Managing the Peninsula Hong Kong
What does it take to run one of Asia’s top hotels?T+L tags along with Rainy Chan, general manager of the Peninsula Hong Kong.
As the sun rises over Victoria Harbour, Rainy Chan whips through the 80-year-old Peninsula Hong Kong on a morning inspection. A trailblazer in the hotel world, Chan worked her way up through the ranks to become the first woman and the first Asian ever to manage this flagship property. And with good reason: she’s a whirlwind of energy, checking on everything from the kitchens and the spa to the rooftop deck, and delivering a cheery “Jo san” (good morning) to every staffer.
After reviewing the overnight logbook—all was, thankfully, quiet—Chan heads to the staff restaurant, Chui Dim, for breakfast with a front-desk agent, the spa manager, and a cashier.
She’s off to the conference room for the meeting of department heads, where the guest relations director delivers a PowerPoint briefing on tonight’s VIP guests—head shots included.
The $1,027-a-night Floating Cloud suite is being prepared for a Korean businessman who has been visiting since the 1970’s. Chan checks on the cleanliness (even kneeling down to look under the bed and on the bathroom floor) and the temperature (he has requested a balmy81 degrees). “I’m a stickler for details,” she says. “If I’m at a restaurant and there’s a crooked painting, I’ll fix it.”
The architects behind the hotel’s 1930’s-style jazz lounge—opening in October—present their plans, and designer Ranee Kok shows some options for the staff uniforms. Chan, who has a keen interest in fashion and has most of her clothes custom made by Hong Kong’s top tailors, wants the sleeves adjusted and the jackets cropped.
She convenes nine senior staff members in the conference room to discuss preparations for the Peninsula’s upcoming 80th-birthday celebration. The search for 80 children—who will dress up as tiny page boys and girls—is going well.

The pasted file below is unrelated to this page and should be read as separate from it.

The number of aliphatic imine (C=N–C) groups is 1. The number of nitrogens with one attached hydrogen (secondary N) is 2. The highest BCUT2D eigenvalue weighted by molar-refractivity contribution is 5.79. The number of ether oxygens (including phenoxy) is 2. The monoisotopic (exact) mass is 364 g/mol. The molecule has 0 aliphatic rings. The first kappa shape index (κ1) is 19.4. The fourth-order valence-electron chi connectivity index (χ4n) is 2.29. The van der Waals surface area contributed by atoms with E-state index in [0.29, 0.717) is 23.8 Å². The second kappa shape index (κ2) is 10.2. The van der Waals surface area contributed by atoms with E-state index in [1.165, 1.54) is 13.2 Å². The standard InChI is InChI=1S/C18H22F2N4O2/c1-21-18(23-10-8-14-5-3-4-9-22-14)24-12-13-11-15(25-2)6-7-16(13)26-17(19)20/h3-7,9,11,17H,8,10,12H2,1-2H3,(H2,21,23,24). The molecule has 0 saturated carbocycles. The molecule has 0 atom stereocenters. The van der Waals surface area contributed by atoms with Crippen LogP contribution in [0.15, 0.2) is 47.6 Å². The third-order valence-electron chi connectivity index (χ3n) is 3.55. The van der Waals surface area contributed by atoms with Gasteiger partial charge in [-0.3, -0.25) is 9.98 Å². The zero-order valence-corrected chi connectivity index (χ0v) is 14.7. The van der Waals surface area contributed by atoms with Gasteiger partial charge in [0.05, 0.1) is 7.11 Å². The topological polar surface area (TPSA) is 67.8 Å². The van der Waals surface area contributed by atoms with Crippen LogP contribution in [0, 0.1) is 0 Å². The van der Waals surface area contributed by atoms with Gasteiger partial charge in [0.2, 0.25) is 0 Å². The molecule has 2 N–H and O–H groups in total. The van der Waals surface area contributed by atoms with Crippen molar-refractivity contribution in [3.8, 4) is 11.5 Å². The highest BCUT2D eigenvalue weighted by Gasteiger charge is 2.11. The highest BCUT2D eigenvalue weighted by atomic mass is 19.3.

Then it’s down to the basement garage, where she wields an enormous cleaver to slice a 25-pound roasted pig, part of the traditional Bai Sun ceremony to protect the drivers of the hotel’s signature green Rolls-Royce fleet.
Chan tries to sit down for a lunch of har gau (shrimp dumplings) and char siu bao (steamed pork buns) at Spring Moon restaurant, but constantly jumps up to greet guests. “It’s a curse, but I can never relax,” she says.
Switching from English to Cantonese, Chan welcomes new page boys and housekeepers at an orientation in the third-floor training room.
Down in the kitchens, the chef is holding a tasting of new menu items. Chan gives a Mediterranean quiche the thumbs-up, even discussing its price and presentation.
Then she’s off to strategize about Christmas. (It’s never too early.) The 20-foot lobby tree will be decked out in white, gold, and silver.
For the first time all day, Chan gets more than 10 minutes in her neater-than-neat office, complete with a picture of her dog, Bella, dressed up as a Peninsula page. She makes a call to check on a diamond ring for a guest who’s about to propose. “It’s a colorful life—I get to share other people’s special moments.”
Chan slips into the 30th-floor China Clipper lounge, with spectacular harbor views and 1930’s aircraft memorabilia, to check on the preparations for a dinner party being hosted by a VIP guest. She sticks around to make sure the event goes off without a hitch, but forgets to eat.
Back in her office, she orders sweet corn–and-crab soup from room service. “I don’t live the same glamorous life as our guests,” she says.
The page boys swing open the doors of the lobby, and Chan—looking as stylish as she did when she arrived at 7 a.m.—emerges into the cool night, where the staff van is waiting to take her home.